... But thou must not think all's ill about my heart. Writer Dan Slott and the Argentine artist Juan Bobillo are having a cracking good time in the pages of "She Hulk", a mainstream comic that reads like an independent. Alan Moore, traying to describe the work of Jaime and Beto Hernandez, called this the "snap, crackle, pop! of comics", a quality of playfulness (even when serious) that Moore has retained along with Frank Cho, Colleen Coover, Crumb, Bobillo, Slott and precious few others.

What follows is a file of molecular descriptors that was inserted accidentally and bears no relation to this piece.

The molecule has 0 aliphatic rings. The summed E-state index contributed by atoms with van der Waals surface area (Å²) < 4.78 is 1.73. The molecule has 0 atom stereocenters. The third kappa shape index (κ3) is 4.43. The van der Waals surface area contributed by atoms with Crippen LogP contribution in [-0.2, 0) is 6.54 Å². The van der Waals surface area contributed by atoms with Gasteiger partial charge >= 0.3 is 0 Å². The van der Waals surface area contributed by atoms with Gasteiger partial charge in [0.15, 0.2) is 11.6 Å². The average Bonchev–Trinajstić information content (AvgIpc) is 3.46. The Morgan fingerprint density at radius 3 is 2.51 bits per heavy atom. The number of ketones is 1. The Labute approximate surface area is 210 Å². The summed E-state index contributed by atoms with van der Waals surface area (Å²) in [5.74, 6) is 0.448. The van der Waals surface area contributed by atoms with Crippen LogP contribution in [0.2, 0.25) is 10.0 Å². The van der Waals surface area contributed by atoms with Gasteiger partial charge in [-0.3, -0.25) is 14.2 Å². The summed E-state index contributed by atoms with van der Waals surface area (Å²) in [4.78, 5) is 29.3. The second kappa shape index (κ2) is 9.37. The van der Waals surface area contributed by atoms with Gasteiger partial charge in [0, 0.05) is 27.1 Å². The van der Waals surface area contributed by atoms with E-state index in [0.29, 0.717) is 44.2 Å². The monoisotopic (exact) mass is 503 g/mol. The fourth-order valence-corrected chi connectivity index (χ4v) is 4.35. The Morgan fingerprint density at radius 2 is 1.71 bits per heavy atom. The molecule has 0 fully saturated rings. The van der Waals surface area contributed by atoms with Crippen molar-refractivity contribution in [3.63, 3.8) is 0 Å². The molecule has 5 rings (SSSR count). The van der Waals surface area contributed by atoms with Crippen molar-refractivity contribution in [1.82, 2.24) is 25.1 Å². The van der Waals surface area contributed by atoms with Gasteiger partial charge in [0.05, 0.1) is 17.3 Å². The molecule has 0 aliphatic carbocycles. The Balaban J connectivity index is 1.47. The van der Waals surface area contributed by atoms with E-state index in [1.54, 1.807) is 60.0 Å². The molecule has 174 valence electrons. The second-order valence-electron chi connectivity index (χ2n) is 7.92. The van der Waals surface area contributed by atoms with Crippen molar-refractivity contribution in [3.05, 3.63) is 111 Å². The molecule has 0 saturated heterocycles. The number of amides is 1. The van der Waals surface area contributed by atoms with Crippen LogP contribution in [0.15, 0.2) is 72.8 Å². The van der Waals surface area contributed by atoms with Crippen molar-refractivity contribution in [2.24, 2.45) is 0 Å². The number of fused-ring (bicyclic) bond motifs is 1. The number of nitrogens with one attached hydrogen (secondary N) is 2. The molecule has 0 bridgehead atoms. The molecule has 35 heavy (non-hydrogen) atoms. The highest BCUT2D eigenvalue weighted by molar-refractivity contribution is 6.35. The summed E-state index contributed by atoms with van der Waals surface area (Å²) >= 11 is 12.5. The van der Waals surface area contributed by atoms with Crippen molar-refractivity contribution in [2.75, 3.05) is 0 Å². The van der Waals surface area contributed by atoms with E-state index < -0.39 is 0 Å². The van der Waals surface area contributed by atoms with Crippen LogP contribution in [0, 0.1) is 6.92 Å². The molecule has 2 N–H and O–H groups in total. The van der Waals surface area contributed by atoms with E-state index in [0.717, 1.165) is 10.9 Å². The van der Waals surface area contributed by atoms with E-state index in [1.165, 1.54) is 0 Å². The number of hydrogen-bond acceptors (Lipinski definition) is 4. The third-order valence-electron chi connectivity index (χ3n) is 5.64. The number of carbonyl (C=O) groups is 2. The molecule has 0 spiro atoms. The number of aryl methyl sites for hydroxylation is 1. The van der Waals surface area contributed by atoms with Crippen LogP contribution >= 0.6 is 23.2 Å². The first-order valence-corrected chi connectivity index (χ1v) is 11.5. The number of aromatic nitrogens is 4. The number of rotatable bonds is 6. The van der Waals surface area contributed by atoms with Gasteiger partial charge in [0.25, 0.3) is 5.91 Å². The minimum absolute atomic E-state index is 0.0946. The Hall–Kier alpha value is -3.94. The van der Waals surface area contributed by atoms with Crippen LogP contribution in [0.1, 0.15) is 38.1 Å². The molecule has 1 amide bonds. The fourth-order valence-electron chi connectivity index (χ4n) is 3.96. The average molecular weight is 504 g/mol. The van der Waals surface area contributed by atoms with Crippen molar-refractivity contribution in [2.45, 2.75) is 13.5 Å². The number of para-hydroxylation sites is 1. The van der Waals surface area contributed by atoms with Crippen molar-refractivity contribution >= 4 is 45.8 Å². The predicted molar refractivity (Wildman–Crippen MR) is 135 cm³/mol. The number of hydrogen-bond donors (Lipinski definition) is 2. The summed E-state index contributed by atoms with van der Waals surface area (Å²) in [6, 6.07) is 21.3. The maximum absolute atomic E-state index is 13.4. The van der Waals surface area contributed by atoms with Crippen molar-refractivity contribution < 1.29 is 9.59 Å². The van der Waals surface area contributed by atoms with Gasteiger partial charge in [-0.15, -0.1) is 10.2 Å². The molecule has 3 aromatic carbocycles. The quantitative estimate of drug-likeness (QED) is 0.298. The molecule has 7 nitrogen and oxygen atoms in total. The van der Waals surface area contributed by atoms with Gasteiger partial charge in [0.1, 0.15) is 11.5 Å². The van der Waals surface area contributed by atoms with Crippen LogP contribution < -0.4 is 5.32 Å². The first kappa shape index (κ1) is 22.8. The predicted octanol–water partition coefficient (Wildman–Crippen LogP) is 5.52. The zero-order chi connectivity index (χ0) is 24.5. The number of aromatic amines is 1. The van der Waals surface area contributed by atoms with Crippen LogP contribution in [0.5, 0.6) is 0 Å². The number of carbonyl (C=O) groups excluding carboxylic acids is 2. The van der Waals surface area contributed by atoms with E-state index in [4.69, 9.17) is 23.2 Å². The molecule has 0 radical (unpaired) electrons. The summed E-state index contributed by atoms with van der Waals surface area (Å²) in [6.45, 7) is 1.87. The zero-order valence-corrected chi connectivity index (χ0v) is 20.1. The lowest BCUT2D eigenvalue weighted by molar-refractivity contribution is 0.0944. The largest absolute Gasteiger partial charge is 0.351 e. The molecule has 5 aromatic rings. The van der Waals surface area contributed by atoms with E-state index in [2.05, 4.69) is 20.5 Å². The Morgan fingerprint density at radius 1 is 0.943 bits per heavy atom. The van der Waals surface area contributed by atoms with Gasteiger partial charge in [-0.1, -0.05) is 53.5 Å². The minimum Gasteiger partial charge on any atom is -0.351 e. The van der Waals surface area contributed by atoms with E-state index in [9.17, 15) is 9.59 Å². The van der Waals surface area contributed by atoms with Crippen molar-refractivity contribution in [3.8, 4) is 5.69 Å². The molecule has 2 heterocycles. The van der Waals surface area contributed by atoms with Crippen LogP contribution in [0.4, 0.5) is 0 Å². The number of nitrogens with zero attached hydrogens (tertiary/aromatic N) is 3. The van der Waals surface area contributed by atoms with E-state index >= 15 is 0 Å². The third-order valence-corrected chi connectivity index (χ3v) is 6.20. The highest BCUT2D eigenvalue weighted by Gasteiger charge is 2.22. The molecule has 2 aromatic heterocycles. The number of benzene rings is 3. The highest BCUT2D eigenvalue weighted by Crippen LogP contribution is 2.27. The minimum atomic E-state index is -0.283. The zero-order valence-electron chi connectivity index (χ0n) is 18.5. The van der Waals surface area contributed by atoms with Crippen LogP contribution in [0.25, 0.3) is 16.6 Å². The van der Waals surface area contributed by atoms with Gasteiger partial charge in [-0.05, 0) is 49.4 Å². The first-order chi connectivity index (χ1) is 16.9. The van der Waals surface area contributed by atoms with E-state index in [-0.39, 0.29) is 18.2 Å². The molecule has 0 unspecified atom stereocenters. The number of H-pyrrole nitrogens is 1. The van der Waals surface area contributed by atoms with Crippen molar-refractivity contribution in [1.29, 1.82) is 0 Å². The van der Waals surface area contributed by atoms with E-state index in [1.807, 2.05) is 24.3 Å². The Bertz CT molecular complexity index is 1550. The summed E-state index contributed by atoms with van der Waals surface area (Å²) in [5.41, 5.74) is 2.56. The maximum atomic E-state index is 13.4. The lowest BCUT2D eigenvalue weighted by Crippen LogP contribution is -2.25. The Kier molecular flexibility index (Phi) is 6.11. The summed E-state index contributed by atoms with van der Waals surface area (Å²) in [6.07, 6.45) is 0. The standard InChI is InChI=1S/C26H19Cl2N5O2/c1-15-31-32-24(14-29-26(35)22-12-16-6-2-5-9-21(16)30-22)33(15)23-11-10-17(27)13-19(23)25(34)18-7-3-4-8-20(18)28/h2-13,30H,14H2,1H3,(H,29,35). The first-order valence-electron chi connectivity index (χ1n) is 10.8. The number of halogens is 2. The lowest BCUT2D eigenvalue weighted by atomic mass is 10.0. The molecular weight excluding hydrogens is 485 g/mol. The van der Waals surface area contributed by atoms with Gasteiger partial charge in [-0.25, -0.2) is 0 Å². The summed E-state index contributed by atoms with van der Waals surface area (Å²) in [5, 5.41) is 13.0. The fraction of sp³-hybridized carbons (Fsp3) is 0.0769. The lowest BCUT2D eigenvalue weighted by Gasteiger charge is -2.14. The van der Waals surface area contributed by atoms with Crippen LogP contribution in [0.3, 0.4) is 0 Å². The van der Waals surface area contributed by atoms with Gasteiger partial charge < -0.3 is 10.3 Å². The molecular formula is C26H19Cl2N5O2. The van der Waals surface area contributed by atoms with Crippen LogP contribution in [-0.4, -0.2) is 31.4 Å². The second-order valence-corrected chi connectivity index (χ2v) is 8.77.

"She-Hulk" is the happiest variation on Jekyll and Hyde that I can think of at four in the morning. Attorney Jennifer Walters has come to terms with her "other" self and is practicing "Superhuman Law" for a prestigious New York Firm. (Old comic books have become legal precedent-- the "Approved by the Comics Code Authority" stamp, put there by the censors. gives them the force of a government document.) This is a busman's holiday. Slott rescues characters from obscurity (deserved, in some cases) and gives them personalities and grievances. Jennifer's psychotherapist wears his long green hair in a ponytail like an aging hipster. The Mad Thinker's mute but awesome android wears a chalk board around his neck and works as the office gopher, like Benny in "L.A. Law" if Benny were fifteen feet tall and had a featureless gray block for a head. Spider-Man reveals why J. Jonah Jameson hates him: "It's because I'm black. Nah, just kidding." Bobillo's art is charming. He resists the obvious pin-up qualities of the She-Hulk and makes her comically buxom with a sweet, not a sultry face. (Bobillo has drawn frankly erotic work in the past, and his artistic restraint with Jennifer and the She-Hulk shows conscious skill in a field not known for repressing its id.) Imagine Nicole deBoer with the ability to transform into Lucy Lawless and you'll get the idea; Slott has said in an interview that he was thinking of Rene Zellwegger as a comedienne. Slott and Bobillo understand the essential goofiness of the concept and embraced it. The easiest way to access their work would be to order the first paperback collection, "Single Green Female". Women seem to enjoy this comic as much as men, a rare trick to pull off with a pin-up girl. This not Peter Parker Agonistes. This is a fairly cheerful introvert with a steady job whose extroverted half can travel to far galaxies and throw annoying assholes through the side of a building. In her current format, Jennifer/She-Hulk acts out the interior dialogue of women as well as the fantasy life of men. For who would bear the whips and scorns of time, the oppressor's wrong, the proud man's contumely, the pangs of despis'd love, the law's delay, the insolence of office, and the spurns that patient merit of the unworthy takes, when she could just as well hit the son-of-a-bitch up the side of the head with a steel girder?